If you think this type of annoying, rude and decidely unhelpful “customer service” only occurs at airports, train stations and in taxis in Austria, however, think again.

During my years in Vienna, I have been snapped at while eating lunch with friends in cafes, pubs and bars, ignored in shops, yelled at by bus drivers and generally been treated as if the person I am speaking to has zero interest in my custom.

Before you think it only happens to non-Austrians too, think again, as Austrian friends have also complained about the customer service in Vienna.

One friend in particular, who was 8-months-pregnant and on her way to meet me at the time, got into a shouting match with an Austrian tram driver as he yelled at her for something she had supposedly done/not done.

It is also not just the generally poor customer service you experience consistently in Austria that is annoying, it is also the gloomy and decidedly unwelcome atmosphere I feel in many shops, supermarkets, bars and restaurants I frequent.

An atmosphere that makes me feel as though the last thing anyone working there wants to do is serve me/help me/take my money.

Compare that to any of the four other countries I have lived in — the U.S., Thailand, Malaysia, the United Kingdom — or the more than 45 other countries I have visited for weeks/months at a time (and in particular Spain/Thailand, where people are incredibly friendly everywhere), and it is no wonder I sometimes find interacting with people in customer service in Austria a chore.

Or why, whenever I comment to a particularly friendly waiter/shop assistant/supermarket checkout person “It is nice how friendly Austrians are” (I may not exactly be telling the truth, but I believe encouraging friendly behavior is better than complaining about bad behaviour), the person I compliment will almost always say “I’m not Austrian, I’m German”.

Yikes!

 

My parents, ultimately, had a fabulous time in Vienna and were still smiling as they left

Why is Austrian customer service so bad?

I honestly have no idea.

I do know it is somewhat of a “source of pride” to the Viennese that they are known as a “grumpy people”, and that rude service particularly in bars and cafes in Vienna seems to be somewhat of a “tourist attraction”.

That being said, most tourists may think it is funny to experience a rude waiter in Vienna for the first time.

By the sixth time, it becomes annoying.

How to get better customer service in Austria?

Overall, I think Austrians are incredibly nice people and, in almost seven years of living in Vienna, I have had far more superb experiences with Austrians than not.

They are also usually helpful, friendly and will go that extra mile for you — once you have known them for a while.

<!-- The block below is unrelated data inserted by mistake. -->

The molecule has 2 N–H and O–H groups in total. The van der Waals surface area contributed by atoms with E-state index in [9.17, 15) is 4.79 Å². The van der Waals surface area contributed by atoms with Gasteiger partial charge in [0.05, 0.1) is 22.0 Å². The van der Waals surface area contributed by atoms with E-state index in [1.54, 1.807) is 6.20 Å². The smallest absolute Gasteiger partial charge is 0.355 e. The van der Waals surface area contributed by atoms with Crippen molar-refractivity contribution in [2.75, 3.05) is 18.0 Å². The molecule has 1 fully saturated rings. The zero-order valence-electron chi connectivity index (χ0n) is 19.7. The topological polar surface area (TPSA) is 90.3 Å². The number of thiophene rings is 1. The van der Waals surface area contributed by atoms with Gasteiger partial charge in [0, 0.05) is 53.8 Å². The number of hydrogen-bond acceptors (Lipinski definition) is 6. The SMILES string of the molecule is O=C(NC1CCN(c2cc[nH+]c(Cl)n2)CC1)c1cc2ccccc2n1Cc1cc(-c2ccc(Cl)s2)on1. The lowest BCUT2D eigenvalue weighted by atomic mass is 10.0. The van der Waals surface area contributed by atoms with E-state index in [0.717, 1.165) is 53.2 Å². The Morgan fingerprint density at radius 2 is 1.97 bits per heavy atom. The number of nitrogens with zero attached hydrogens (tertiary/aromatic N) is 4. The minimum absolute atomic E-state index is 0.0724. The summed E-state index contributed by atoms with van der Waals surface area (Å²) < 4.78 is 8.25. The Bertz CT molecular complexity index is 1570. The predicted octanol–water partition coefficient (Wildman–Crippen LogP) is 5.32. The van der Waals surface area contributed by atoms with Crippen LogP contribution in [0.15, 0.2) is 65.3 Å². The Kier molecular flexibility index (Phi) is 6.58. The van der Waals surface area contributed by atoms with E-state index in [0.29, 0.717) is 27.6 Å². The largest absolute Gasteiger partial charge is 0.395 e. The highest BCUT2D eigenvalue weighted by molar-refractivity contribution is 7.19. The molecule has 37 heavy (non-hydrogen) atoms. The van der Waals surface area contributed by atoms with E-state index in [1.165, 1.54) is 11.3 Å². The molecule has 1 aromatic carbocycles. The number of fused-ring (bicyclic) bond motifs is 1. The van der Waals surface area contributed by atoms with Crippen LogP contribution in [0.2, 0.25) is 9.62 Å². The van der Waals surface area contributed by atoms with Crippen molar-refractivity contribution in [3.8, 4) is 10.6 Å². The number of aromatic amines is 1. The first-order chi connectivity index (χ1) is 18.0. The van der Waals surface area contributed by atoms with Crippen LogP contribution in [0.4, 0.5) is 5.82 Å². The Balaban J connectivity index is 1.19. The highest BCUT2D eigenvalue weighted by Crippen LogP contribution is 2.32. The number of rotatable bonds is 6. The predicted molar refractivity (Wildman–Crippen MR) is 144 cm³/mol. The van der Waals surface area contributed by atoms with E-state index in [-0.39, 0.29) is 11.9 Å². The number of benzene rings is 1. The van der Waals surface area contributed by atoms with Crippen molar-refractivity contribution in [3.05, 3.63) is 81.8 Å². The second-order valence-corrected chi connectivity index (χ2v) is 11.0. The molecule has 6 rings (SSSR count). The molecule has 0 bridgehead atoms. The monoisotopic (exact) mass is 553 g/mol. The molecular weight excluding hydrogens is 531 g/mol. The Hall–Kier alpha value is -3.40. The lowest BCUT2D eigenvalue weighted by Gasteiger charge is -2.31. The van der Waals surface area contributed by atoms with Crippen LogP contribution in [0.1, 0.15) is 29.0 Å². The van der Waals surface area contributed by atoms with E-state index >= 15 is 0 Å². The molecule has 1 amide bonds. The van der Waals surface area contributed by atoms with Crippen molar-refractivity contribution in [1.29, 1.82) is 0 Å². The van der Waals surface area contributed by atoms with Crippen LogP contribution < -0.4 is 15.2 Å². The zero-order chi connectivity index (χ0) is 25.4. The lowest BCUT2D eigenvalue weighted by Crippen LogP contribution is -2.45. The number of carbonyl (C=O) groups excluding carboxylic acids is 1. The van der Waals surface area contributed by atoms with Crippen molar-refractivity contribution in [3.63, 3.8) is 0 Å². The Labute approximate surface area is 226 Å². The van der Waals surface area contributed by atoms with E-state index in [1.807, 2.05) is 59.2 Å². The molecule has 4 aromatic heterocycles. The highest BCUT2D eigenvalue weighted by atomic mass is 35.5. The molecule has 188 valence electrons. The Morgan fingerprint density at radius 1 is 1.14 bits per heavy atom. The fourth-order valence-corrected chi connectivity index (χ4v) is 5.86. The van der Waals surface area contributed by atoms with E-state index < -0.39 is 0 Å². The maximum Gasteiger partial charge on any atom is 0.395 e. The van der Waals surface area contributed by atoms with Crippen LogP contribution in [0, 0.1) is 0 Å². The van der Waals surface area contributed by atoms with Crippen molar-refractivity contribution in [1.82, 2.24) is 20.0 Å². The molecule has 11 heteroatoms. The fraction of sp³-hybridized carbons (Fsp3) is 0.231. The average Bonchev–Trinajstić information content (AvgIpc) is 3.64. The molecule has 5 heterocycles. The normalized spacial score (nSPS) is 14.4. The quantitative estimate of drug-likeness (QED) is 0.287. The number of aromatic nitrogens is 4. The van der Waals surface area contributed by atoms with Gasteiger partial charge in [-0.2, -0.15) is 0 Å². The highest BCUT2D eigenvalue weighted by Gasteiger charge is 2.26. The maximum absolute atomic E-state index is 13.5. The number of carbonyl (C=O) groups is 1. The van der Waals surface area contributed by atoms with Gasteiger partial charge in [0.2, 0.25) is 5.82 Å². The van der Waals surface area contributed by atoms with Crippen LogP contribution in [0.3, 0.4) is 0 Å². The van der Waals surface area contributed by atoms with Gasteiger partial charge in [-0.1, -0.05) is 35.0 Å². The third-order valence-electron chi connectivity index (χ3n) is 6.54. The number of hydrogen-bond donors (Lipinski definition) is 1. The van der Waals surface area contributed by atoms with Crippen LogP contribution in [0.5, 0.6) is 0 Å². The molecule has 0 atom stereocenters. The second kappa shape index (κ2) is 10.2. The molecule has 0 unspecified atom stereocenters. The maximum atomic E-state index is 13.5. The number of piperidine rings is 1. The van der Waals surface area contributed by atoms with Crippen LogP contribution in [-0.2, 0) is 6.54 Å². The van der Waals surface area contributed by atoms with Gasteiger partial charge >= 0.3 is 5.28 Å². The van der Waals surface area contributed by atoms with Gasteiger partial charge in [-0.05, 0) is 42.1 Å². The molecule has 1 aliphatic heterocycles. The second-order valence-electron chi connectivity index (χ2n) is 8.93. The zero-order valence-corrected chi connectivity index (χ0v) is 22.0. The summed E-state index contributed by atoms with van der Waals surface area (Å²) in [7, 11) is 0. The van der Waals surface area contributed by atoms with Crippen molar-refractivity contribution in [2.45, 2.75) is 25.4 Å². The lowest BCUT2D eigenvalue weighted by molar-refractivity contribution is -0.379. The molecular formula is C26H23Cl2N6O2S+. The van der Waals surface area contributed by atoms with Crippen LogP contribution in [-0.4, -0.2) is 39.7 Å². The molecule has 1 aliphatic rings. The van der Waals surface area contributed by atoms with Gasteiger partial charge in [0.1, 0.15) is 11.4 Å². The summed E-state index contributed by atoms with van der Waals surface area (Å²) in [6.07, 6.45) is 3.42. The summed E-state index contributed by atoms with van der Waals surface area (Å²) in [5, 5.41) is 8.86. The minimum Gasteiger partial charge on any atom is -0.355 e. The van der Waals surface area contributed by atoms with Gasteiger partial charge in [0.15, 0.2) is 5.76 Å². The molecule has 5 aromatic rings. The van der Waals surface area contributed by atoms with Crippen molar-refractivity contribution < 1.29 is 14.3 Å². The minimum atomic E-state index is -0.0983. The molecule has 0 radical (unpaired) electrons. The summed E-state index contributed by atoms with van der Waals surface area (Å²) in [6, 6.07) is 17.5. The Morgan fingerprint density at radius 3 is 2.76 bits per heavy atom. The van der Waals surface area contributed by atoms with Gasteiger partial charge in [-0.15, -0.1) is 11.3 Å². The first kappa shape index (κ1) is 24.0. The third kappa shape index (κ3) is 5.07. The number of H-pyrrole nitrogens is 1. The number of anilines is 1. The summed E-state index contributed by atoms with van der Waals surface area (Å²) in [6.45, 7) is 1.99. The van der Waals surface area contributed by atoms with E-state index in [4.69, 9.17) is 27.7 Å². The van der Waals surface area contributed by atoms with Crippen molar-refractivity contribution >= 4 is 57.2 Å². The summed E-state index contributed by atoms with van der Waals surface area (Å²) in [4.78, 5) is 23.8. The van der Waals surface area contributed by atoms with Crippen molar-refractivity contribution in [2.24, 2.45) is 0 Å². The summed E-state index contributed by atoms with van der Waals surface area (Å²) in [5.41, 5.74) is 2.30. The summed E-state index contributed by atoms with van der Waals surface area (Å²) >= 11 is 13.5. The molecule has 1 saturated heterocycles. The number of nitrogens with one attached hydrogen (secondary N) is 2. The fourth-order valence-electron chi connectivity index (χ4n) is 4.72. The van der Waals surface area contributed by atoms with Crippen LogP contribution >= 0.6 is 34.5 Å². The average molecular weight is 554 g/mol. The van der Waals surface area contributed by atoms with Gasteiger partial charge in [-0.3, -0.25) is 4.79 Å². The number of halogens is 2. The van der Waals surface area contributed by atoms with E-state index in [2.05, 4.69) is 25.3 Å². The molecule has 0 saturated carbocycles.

In a casual meeting, however, or at the beginnings of a friendship, most Austrians are not the open, friendly, helpful and kind people they become once you get to know them.

Whether they are shy, feel uncomfortable, are not good at small talk, the weather in Austria is ‘grey’ much of the time etc., of course, I have no way of knowing.

That means, when it comes to customer service in Austria, which usually consists of a few seconds or a few minutes’ interaction at most, it can be difficult to affect the situation so that you experience a good one.

How I have dealt with it, with pretty good results, is with the same attitude I handle every situation just about everywhere else.

I am happy, smiling, friendly and outgoing. To everyone. Every day. From the supermarket checkout guy to the post office clerk to the taxi driver to the woman who checks annual passes at the Kunsthistorisches Museum.

Because of this most Austrians, I presume, either think I am a lunatic… or selling something.

But what I have experienced in return in almost every instance is, if you are the first one to be friendly and smiling, and continue to be friendly and smiling, even if they may not initially behave the same way back, most Austrians will quickly become as polite and friendly to you.

Do I have to do that in any other country I visit?

No, as the person in customer service is usually like that too. But, as I behave that way normally anyway, it isn’t a chore for me.

Should you have to do that when you are the customer and they are the person supposedly in “customer service”?

Probably not.

But, if you do behave that way in Austria, I can almost guarantee you will have an experience that will be far more pleasant than the alternative.

Yes, customer service in Austria can be pretty bad, but if you are the one that puts in the extra effort first, it doesn’t always have to be.

Additional reading: Internations’ annual Expat Insider survey consistently places Austria as “one of the unfriendliest destinations worldwide” — and, for what a lovely country is and how incredibly nice most Austrians are when you get to know them, it is a bloody shame

Michelle Topham